If you're not comfortable thwarting Gmail's virus scanner, you still have other options. One of our favorites is Hightail (formerly YouSendIt). Once you register, this free service will allow you to send any file type up to 250MB in size (by contrast, Gmail limits messages to 25MB). If you need more than that, there are also several subscription plans available starting at $16/month.
To use the service, just log in, attach your file, and fire away!
If you own a website, chances are you also want to use your personalized email address (email@example.com, for example). At the same time, Gmail's feature set typically trounces all over most other email services, including the one that comes prepackaged with your domain. One solution is to simply forward your email to a Gmail account, but that isn't exactly elegant. Nor is it necessary, because Google allows you to host your domain email at Gmail, giving you the best of both worlds.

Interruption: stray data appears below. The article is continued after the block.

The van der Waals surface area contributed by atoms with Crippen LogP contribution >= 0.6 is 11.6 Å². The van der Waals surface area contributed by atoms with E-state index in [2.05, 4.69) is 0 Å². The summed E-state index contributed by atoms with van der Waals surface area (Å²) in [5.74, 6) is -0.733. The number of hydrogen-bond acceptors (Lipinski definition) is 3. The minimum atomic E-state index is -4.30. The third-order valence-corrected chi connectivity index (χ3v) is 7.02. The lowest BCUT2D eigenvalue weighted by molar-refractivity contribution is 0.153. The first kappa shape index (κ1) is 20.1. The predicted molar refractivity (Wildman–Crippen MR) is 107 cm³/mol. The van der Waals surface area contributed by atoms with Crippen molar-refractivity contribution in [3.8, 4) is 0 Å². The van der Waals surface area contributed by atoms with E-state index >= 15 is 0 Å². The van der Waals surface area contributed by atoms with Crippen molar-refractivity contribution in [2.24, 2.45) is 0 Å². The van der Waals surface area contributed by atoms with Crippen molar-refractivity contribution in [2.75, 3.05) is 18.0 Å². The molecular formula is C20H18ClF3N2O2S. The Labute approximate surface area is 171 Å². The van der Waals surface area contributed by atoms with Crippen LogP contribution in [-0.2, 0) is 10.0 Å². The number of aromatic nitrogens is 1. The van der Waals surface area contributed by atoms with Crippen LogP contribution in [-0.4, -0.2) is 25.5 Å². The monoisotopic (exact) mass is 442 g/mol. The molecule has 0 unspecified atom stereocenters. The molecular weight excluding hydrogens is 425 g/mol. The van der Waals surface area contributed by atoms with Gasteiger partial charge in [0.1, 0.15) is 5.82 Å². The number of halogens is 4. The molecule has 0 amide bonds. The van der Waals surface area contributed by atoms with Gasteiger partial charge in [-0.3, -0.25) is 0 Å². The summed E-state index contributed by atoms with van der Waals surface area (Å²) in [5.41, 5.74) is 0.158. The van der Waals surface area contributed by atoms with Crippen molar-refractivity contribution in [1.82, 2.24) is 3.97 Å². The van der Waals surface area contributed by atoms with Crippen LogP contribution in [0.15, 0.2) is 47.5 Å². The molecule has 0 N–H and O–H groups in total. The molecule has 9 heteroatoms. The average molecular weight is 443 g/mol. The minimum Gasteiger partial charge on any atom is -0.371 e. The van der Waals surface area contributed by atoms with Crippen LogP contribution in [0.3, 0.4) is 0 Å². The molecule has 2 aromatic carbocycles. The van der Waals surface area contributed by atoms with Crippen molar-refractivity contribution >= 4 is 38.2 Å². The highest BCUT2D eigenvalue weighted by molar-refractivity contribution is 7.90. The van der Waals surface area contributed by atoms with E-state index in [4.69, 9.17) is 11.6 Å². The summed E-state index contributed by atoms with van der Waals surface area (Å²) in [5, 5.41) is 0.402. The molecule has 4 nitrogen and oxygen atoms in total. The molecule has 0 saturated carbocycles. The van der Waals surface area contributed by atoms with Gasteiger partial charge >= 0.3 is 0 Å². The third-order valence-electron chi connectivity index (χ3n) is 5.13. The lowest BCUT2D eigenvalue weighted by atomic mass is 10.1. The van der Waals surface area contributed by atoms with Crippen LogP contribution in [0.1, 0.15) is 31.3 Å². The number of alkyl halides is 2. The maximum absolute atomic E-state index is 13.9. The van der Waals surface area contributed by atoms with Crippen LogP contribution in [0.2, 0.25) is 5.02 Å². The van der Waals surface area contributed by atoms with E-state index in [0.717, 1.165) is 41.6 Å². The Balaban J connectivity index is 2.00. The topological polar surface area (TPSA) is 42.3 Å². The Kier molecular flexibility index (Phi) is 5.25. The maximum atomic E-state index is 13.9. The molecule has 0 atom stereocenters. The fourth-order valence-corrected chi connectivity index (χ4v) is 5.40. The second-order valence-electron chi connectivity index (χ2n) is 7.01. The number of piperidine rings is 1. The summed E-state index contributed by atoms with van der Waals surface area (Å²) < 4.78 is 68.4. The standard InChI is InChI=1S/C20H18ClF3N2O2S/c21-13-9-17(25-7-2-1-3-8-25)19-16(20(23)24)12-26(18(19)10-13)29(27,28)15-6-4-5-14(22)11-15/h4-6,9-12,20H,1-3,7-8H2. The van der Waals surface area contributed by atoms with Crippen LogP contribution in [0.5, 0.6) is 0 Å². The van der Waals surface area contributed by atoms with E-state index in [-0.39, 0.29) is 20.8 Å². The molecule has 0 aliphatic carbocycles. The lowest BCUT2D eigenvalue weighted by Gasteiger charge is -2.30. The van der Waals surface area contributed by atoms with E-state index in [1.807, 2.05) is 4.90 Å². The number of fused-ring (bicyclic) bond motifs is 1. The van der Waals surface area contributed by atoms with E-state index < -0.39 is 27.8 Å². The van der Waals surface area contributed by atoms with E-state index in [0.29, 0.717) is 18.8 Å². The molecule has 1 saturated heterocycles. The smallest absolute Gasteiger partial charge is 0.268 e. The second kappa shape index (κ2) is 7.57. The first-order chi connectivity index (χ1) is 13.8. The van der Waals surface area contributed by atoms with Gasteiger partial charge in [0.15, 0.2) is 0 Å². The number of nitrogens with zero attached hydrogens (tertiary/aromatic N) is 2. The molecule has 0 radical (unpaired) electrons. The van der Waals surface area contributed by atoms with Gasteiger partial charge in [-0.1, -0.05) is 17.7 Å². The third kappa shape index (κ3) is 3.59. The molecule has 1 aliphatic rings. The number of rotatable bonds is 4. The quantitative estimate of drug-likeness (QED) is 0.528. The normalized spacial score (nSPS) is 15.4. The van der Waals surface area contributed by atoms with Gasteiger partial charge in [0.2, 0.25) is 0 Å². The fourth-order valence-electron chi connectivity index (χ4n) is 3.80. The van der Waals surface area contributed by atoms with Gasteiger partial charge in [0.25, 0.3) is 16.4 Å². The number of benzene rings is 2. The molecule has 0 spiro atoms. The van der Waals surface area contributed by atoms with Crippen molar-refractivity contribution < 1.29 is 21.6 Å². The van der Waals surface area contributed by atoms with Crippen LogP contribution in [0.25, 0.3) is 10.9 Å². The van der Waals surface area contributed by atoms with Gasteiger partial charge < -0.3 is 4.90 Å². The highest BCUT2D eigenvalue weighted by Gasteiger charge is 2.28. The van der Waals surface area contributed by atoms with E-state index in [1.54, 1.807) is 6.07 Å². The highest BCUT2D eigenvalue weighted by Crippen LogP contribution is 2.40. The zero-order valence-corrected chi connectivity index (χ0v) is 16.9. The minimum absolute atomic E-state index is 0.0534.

To get started, you need to register with Google Apps for business by following this link. Fill in the required info and hit Next. Then, choose the "Use a domain name I have already purchased" radio button and type in your domain name in the specified field.
Next you'll need to create a Google apps account by filling in the fields for your username and password, then click "Accept and signup." This will take you to the Google Admin Console, and thus begins your 30-day free trial to Google Apps for business.
You still need to verify that you own the website you just registered. Start the process by clicking on the Gear icon and selecting "Setup," and then select the "Verify domain ownership" option on the left-hand side. You can do this in one of two ways - either by uploading an HTML file to your website, or changing the domain's CNAME records with your domain host. It doesn't matter which one you choose, though if you choose to go the CNAME route, Google provides specific instructions for several popular hosts here (scroll down and expand 'Specific instructions for popular domain hosts).